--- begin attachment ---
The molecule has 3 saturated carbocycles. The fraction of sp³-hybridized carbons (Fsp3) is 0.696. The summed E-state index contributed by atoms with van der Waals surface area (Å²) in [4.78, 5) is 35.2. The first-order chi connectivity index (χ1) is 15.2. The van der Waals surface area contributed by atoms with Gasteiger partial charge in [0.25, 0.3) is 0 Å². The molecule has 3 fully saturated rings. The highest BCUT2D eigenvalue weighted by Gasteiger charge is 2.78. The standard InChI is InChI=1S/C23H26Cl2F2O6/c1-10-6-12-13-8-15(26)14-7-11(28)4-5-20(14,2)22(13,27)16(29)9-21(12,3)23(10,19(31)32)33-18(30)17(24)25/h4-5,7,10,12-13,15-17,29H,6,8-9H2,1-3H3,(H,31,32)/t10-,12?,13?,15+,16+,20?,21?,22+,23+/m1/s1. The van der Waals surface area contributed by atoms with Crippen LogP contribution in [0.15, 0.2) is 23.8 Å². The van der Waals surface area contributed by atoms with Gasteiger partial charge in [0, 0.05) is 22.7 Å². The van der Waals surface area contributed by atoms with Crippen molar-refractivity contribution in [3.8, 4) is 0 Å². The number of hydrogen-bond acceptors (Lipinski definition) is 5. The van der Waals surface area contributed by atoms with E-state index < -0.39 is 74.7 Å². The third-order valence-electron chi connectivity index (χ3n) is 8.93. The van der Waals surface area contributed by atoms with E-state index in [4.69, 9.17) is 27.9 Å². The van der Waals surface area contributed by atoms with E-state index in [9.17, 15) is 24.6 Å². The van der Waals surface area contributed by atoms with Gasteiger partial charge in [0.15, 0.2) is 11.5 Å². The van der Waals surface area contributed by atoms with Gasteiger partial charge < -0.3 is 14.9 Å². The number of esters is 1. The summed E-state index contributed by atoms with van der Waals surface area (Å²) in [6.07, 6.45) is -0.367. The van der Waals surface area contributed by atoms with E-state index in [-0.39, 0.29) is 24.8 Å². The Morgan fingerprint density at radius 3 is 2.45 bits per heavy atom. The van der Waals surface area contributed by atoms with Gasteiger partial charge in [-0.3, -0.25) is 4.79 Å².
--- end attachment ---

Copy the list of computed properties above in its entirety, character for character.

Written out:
The molecule has 3 saturated carbocycles. The fraction of sp³-hybridized carbons (Fsp3) is 0.696. The summed E-state index contributed by atoms with van der Waals surface area (Å²) in [4.78, 5) is 35.2. The first-order chi connectivity index (χ1) is 15.2. The van der Waals surface area contributed by atoms with Gasteiger partial charge in [0.25, 0.3) is 0 Å². The molecule has 3 fully saturated rings. The highest BCUT2D eigenvalue weighted by Gasteiger charge is 2.78. The standard InChI is InChI=1S/C23H26Cl2F2O6/c1-10-6-12-13-8-15(26)14-7-11(28)4-5-20(14,2)22(13,27)16(29)9-21(12,3)23(10,19(31)32)33-18(30)17(24)25/h4-5,7,10,12-13,15-17,29H,6,8-9H2,1-3H3,(H,31,32)/t10-,12?,13?,15+,16+,20?,21?,22+,23+/m1/s1. The van der Waals surface area contributed by atoms with Crippen LogP contribution in [0.15, 0.2) is 23.8 Å². The van der Waals surface area contributed by atoms with Gasteiger partial charge in [0, 0.05) is 22.7 Å². The van der Waals surface area contributed by atoms with Crippen molar-refractivity contribution in [3.8, 4) is 0 Å². The number of hydrogen-bond acceptors (Lipinski definition) is 5. The van der Waals surface area contributed by atoms with E-state index < -0.39 is 74.7 Å². The third-order valence-electron chi connectivity index (χ3n) is 8.93. The van der Waals surface area contributed by atoms with E-state index in [4.69, 9.17) is 27.9 Å². The van der Waals surface area contributed by atoms with E-state index in [9.17, 15) is 24.6 Å². The van der Waals surface area contributed by atoms with Gasteiger partial charge in [0.15, 0.2) is 11.5 Å². The van der Waals surface area contributed by atoms with Gasteiger partial charge < -0.3 is 14.9 Å². The number of esters is 1. The summed E-state index contributed by atoms with van der Waals surface area (Å²) in [6.07, 6.45) is -0.367. The van der Waals surface area contributed by atoms with E-state index in [-0.39, 0.29) is 24.8 Å². The Morgan fingerprint density at radius 3 is 2.45 bits per heavy atom. The van der Waals surface area contributed by atoms with Gasteiger partial charge in [-0.3, -0.25) is 4.79 Å².